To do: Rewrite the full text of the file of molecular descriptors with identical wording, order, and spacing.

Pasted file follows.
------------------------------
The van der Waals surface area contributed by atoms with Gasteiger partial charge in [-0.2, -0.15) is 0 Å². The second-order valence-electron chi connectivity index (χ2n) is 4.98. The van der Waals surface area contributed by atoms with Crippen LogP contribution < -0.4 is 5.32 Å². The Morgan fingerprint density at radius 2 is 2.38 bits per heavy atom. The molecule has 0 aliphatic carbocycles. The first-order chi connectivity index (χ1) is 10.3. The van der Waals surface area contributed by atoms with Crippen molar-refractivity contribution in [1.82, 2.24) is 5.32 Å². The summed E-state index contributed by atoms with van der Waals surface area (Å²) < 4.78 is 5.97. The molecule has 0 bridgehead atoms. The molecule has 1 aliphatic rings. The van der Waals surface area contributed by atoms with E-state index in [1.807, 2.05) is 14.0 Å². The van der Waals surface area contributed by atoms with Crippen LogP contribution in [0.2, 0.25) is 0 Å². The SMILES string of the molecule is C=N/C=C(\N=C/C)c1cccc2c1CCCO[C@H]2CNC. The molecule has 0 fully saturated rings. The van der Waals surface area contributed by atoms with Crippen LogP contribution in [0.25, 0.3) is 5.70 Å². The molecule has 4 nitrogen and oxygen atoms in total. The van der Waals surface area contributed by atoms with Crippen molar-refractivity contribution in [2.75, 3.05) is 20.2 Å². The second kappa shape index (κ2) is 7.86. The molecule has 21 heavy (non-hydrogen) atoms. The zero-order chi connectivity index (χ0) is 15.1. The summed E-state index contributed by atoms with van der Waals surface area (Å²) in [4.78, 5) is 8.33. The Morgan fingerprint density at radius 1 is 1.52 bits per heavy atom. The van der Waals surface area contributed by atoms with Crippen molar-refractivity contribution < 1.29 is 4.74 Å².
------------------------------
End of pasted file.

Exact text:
The van der Waals surface area contributed by atoms with Gasteiger partial charge in [-0.2, -0.15) is 0 Å². The second-order valence-electron chi connectivity index (χ2n) is 4.98. The van der Waals surface area contributed by atoms with Crippen LogP contribution < -0.4 is 5.32 Å². The Morgan fingerprint density at radius 2 is 2.38 bits per heavy atom. The molecule has 0 aliphatic carbocycles. The first-order chi connectivity index (χ1) is 10.3. The van der Waals surface area contributed by atoms with Crippen molar-refractivity contribution in [1.82, 2.24) is 5.32 Å². The summed E-state index contributed by atoms with van der Waals surface area (Å²) < 4.78 is 5.97. The molecule has 0 bridgehead atoms. The molecule has 1 aliphatic rings. The van der Waals surface area contributed by atoms with E-state index in [1.807, 2.05) is 14.0 Å². The van der Waals surface area contributed by atoms with Crippen LogP contribution in [0.2, 0.25) is 0 Å². The SMILES string of the molecule is C=N/C=C(\N=C/C)c1cccc2c1CCCO[C@H]2CNC. The molecule has 0 fully saturated rings. The van der Waals surface area contributed by atoms with Crippen LogP contribution in [0.25, 0.3) is 5.70 Å². The molecule has 4 nitrogen and oxygen atoms in total. The van der Waals surface area contributed by atoms with Crippen molar-refractivity contribution in [2.75, 3.05) is 20.2 Å². The second kappa shape index (κ2) is 7.86. The molecule has 21 heavy (non-hydrogen) atoms. The zero-order chi connectivity index (χ0) is 15.1. The summed E-state index contributed by atoms with van der Waals surface area (Å²) in [4.78, 5) is 8.33. The Morgan fingerprint density at radius 1 is 1.52 bits per heavy atom. The van der Waals surface area contributed by atoms with Crippen molar-refractivity contribution < 1.29 is 4.74 Å².